Friday, August 05, 2005

That Giant Sucking Sound You're Hearing is the Sound of the FCC Removing Competition from the Telecommunications Landscape

Well, that didn't take long, did it?

About a month after the U.S. Supreme Court validated the FCC's earlier decision to allow cable companies to bar independent Internet service providers (ISPs) from their high-speed networks, on Friday the commission moved to close off phone companies' digital subscriber lines (DSLs) to competitors as well.

Mark your calendars, competition in the telecommunications industry will officially end a year from now when the Regional Bell Operating Companies (RBOCs) can bar competing ISPs (Earthlink, NetZero, AOL, etc.) from their DSL networks.

While it will mark the end of consumer choice, it will also be the beginning of the end of the Internet as we've known it. That is, heretofore, the Internet has been an open network and this openness has been the primary source of innovation on it. Can anyone name a single network innovation that has originated with either an RBOC or a cable company? None immediately comes to mind.

Now, with cable and phone companies having the ability to close off their networks to those pesky, innovative competitors, consumers will be stuck with the best and brightest ideas emanating from the minds of bureaucrats within companies like Cox and BellSouth.

The problem with this ruling and its predecessor dealing with cable networks as information services is that the FCC has forgotten who its employers are. These commissioners don't work for the phone and cable companies; they are, in fact, supposed to serve the public's interest. Yet, read the words of new FCC chairman Kevin Martin and tell me who you think he works for:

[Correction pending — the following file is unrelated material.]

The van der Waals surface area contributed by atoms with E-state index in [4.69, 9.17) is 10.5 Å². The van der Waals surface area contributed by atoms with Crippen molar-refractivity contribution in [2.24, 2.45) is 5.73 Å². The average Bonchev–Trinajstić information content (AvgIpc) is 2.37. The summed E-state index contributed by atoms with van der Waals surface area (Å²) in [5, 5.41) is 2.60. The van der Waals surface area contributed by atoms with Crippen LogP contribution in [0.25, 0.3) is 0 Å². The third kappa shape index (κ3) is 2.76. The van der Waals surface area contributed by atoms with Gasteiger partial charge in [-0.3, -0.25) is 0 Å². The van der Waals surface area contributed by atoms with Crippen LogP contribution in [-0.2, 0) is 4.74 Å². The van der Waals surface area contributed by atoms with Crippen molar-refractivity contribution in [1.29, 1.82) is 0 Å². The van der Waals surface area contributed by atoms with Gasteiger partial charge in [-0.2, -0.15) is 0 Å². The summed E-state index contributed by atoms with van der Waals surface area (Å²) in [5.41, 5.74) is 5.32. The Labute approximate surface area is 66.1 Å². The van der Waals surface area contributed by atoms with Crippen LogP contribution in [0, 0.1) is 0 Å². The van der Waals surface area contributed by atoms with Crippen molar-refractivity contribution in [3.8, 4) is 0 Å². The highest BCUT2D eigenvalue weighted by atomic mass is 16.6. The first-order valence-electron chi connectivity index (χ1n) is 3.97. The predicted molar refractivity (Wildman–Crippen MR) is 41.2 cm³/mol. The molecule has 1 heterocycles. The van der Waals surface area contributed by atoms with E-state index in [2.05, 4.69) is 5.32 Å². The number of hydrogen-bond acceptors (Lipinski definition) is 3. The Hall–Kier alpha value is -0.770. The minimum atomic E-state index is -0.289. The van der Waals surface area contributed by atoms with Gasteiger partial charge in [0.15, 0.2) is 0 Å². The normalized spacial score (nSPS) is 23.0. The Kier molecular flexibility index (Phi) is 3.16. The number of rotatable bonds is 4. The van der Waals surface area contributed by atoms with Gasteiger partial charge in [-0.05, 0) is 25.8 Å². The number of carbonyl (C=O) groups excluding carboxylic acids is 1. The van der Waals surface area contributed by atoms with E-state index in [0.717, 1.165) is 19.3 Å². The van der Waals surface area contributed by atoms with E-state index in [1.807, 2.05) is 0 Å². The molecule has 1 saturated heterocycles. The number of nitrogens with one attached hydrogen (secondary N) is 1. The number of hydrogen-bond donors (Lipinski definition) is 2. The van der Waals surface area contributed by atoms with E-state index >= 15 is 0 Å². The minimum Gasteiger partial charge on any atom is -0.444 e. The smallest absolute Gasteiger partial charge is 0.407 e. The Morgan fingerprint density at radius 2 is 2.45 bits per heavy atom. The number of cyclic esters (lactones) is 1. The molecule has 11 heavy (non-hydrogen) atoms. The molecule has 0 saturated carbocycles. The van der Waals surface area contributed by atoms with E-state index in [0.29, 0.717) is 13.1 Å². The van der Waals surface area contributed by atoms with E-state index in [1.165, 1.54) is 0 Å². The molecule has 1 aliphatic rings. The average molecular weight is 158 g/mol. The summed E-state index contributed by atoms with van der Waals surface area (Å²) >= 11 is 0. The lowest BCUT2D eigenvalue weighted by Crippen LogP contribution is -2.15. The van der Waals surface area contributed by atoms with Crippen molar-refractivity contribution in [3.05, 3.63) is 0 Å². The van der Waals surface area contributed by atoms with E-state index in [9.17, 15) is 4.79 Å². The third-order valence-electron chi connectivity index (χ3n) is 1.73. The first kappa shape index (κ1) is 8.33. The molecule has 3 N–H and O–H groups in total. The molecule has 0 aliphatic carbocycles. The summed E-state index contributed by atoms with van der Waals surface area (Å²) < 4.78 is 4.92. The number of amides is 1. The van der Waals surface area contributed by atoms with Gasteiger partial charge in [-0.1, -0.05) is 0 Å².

"It ends the regulatory inequities that currently exist between cable companies and telephone companies in their provision of broadband Internet services," Martin said, adding the vote is an "implicit recognition that the telecommunications marketplace that exists today is vastly different from the one governed by regulators over 30 years ago."
He's completely wrong! Together these rulings come closer to restoring the non-competitive telecommunications landscape that existed 30 years ago (when there was AT&T and a handful of rural telephone companies) than anything done since.

Think about it! There were at least eight RBOCs after AT&T was broken up as a result of the anti-trust ruling in 1984. There were hundreds of telecommunications company driving innovation in the phone and internet business after passage of the Telecommunication Act of 1996.

In a year, there will be a handful of big cable companies and four RBOCs. The odds are that this ruling will provide the financial basis for SBC and Verizon to buy either Qwest or BellSouth.

Meanwhile, the telecommunication industry will be returning to the vertically integrated business model that resisted innovation for decades.

James Crowe of Level 3 Communications pointed out a few years ago at the last SuperComm show in Atlanta, that innovation in the computer industry has been aided by the fact that it is a horizontally segmented industry. That is, companies excel and dominate various segments of the industry, with competition in each of those segments driving improvements, resulting in a robust culture of innovation which has come to characterize the industry.

Crowe said that the telecommunications industry has been resistant to innovation because companies owned the entire industry from top to bottom. As a result of that vertical integration, companies had little incentive to innovate because they had a lock on each segment of the market, whether it was infrastructure, services, or devices.

Thanks to the FCC's decision today, innovation in telecommunications in this country is preparing to enter another dark age.

No comments: